As the BBC faces a government review that could alter its future, Britain’s The Guardian newspaper looks at the status of public service broadcasters in France, Germany, Italy, the Netherlands and the U.S.
There’s plenty to report. France’s government cut public funding to its broadcasters last year; public radio went off the air for 28 days when staff walked out in protest. Italy’s state-controlled broadcaster, Rai, is undergoing “a top-to-bottom reform.” In the Netherlands, 21 broadcaster organizations are being reduced to eight, which will pool their resources to become one network. German public broadcasting fees are being criticized for “being among the highest in the world despite public stations carrying ads.”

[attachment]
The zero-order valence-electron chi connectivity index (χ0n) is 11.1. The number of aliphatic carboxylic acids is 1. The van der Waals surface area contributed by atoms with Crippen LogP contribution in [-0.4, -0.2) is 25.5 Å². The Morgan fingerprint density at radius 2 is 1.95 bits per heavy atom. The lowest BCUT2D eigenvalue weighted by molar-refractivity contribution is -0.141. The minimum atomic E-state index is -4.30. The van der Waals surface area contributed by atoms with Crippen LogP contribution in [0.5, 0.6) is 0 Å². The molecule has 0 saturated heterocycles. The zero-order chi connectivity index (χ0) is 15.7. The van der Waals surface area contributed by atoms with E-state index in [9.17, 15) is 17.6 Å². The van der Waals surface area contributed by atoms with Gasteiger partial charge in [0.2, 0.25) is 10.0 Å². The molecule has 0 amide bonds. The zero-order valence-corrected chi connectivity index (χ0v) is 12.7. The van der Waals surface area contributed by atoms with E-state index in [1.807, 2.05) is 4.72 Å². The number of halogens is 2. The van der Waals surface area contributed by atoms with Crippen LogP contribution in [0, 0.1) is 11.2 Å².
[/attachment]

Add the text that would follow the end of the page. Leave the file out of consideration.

As for public television in the United States, “Americans seeking to produce work with financial requirements beyond the scope of their public funds often have to get out the begging bowl.”